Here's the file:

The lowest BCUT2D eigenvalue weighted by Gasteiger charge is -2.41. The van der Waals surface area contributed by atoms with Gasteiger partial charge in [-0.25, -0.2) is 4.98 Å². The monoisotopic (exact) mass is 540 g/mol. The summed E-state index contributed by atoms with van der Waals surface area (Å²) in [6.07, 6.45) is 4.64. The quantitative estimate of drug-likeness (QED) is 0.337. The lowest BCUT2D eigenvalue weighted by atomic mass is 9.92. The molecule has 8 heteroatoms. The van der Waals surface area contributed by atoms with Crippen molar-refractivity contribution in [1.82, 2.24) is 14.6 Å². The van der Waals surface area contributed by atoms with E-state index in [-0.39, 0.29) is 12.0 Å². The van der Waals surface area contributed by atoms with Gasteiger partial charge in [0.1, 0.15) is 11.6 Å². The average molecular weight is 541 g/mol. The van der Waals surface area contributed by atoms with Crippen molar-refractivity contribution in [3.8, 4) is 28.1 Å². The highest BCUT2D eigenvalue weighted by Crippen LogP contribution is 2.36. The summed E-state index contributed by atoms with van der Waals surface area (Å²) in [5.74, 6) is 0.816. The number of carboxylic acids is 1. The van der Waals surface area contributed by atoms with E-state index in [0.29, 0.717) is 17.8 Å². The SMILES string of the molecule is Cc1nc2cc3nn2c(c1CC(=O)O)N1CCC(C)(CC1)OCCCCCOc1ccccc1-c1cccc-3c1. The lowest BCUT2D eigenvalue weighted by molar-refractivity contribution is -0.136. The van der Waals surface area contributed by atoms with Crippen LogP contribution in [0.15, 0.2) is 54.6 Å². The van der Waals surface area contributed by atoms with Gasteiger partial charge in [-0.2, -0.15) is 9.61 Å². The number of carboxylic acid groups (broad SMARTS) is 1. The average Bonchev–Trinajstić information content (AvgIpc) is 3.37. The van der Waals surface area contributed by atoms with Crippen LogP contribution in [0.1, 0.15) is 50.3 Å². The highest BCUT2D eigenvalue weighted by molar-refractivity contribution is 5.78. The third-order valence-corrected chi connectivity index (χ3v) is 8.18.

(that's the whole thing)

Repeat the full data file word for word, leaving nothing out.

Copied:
The lowest BCUT2D eigenvalue weighted by Gasteiger charge is -2.41. The van der Waals surface area contributed by atoms with Gasteiger partial charge in [-0.25, -0.2) is 4.98 Å². The monoisotopic (exact) mass is 540 g/mol. The summed E-state index contributed by atoms with van der Waals surface area (Å²) in [6.07, 6.45) is 4.64. The quantitative estimate of drug-likeness (QED) is 0.337. The lowest BCUT2D eigenvalue weighted by atomic mass is 9.92. The molecule has 8 heteroatoms. The van der Waals surface area contributed by atoms with Crippen molar-refractivity contribution in [1.82, 2.24) is 14.6 Å². The van der Waals surface area contributed by atoms with E-state index in [-0.39, 0.29) is 12.0 Å². The van der Waals surface area contributed by atoms with Gasteiger partial charge in [0.1, 0.15) is 11.6 Å². The average molecular weight is 541 g/mol. The van der Waals surface area contributed by atoms with Crippen molar-refractivity contribution in [3.8, 4) is 28.1 Å². The highest BCUT2D eigenvalue weighted by Crippen LogP contribution is 2.36. The summed E-state index contributed by atoms with van der Waals surface area (Å²) in [5.74, 6) is 0.816. The number of carboxylic acids is 1. The van der Waals surface area contributed by atoms with E-state index in [0.29, 0.717) is 17.8 Å². The SMILES string of the molecule is Cc1nc2cc3nn2c(c1CC(=O)O)N1CCC(C)(CC1)OCCCCCOc1ccccc1-c1cccc-3c1. The lowest BCUT2D eigenvalue weighted by molar-refractivity contribution is -0.136. The van der Waals surface area contributed by atoms with Crippen LogP contribution in [0.15, 0.2) is 54.6 Å². The van der Waals surface area contributed by atoms with Gasteiger partial charge in [-0.2, -0.15) is 9.61 Å². The number of carboxylic acid groups (broad SMARTS) is 1. The average Bonchev–Trinajstić information content (AvgIpc) is 3.37. The van der Waals surface area contributed by atoms with Crippen LogP contribution in [0.1, 0.15) is 50.3 Å². The highest BCUT2D eigenvalue weighted by molar-refractivity contribution is 5.78. The third-order valence-corrected chi connectivity index (χ3v) is 8.18.